December 3, 2009
To conduct good critical thinking, it’s necessary to ask the right questions. Whether we are evaluating anecdotes of spontaneous events or scientifically studied phenomena, we should remove or at least recognize as many of our assumptions as possible, and a good way to do this is by questioning our interpretations of the evidence. The last thing I want to do in discussing these phenomena is convey the impression of a superstitious or reckless inductor grasping at straws to prove his point.
1) Were the events being described observed by others such that they are objective, or is there possibility of a purely subjective influence?
2) Have we considered our sources? Are the people reporting the spontaneous events known to be braggarts, liars, or prone to the fabrication of tales for attention or other purposes? Can the scientists conducting the studies be safely described as credible, methodologically sound, and free from ulterior motive(s)?
3) Are there any exaggerated conclusions or unnecessary presuppositions of causality being drawn?
4) Can we safely exclude disassociative psychological phenomena (psychism or polypsychism)?
5) In events that were observed by witnesses, can we safely exclude group delusion or illusion?
6) Can there be such a thing as a haunted house? Or, are poltergeist and so-called “spook” phenomena somehow caused by the subjects experiencing them? Can there be such a thing as malicious psychic intent from another subject (e.g. voodoo, witching, etc.) Do any of these positions mutually exclude?
7) Do these and other anomalous phenomena tap into currently not understood but wholly neurobiological components (sCCH, animistic view), or are there genuine “intrusions” from currently not understood but external and not wholly neurobiological components (wCCH, TMC, spiritual view)?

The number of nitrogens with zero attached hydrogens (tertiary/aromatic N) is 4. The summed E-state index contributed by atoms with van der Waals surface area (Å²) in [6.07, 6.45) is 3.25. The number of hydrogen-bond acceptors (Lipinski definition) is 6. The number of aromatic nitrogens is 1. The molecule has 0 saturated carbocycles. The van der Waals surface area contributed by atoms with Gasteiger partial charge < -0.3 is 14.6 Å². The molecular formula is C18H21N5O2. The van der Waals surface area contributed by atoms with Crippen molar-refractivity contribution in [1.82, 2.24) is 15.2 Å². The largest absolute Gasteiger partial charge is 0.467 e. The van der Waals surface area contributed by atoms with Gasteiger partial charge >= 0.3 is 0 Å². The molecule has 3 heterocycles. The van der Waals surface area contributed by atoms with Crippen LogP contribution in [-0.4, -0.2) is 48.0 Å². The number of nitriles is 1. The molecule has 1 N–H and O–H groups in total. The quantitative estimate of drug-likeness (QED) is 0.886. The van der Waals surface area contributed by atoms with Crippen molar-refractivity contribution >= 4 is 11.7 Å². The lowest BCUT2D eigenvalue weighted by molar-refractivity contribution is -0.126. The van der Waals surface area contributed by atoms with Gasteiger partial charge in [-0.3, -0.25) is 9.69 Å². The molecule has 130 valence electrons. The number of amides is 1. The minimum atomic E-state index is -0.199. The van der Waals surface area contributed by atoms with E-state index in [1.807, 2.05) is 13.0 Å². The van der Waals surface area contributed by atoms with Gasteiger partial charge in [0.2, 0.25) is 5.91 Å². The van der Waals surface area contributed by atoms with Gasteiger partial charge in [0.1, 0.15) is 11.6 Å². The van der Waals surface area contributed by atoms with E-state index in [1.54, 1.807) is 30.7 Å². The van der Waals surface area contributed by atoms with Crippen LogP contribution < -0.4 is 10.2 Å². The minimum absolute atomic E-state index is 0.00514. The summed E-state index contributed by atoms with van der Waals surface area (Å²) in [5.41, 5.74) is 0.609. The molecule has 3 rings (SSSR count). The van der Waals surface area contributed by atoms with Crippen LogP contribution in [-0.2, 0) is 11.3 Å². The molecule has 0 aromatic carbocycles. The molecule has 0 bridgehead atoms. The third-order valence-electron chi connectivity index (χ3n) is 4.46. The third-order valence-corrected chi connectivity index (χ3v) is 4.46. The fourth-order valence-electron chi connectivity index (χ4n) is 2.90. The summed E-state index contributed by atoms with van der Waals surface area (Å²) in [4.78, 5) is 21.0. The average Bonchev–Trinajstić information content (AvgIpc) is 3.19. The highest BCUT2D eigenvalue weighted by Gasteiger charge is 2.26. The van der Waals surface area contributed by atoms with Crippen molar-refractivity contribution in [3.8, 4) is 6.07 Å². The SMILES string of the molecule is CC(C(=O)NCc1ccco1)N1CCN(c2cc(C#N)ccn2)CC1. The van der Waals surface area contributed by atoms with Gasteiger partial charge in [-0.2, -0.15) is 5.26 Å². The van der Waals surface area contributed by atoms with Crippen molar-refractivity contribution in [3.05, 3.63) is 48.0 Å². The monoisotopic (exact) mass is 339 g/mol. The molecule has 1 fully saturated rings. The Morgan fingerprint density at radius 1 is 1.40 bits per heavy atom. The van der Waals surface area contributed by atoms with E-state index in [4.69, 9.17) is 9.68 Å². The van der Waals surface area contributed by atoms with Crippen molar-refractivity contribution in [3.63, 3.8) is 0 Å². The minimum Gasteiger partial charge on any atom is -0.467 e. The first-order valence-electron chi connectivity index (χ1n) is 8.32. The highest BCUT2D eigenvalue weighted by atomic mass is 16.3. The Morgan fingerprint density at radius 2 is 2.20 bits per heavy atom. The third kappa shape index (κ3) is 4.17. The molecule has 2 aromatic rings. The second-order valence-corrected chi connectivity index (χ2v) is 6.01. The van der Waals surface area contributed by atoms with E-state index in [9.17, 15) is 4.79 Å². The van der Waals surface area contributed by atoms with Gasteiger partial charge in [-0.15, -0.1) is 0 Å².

8) Can a person be physically, mentally or otherwise affected by powers or beings currently unknown to us? If so, what conditions might justify such as a tentative conclusion?
9) If we conclude that a subset of these events represent genuine phenomena, how must our currently accepted scientific models of consciousness and reality adapt?
10) Is there a supportable case for considering geomagnetism or solar activity as potential influence(s)?
11) In the cases that prove harmful to the subject, what is the safest and most effective means of relief? Do such things belong to the domain of psychology, parapsychology, or pastoral care? Or, does a subset of cases merit a combination of evaluations and methods?
12) Lastly – before introducing new events or evaluating previously reported events in light of these questions – does anyone think there are other important questions we should add to this list?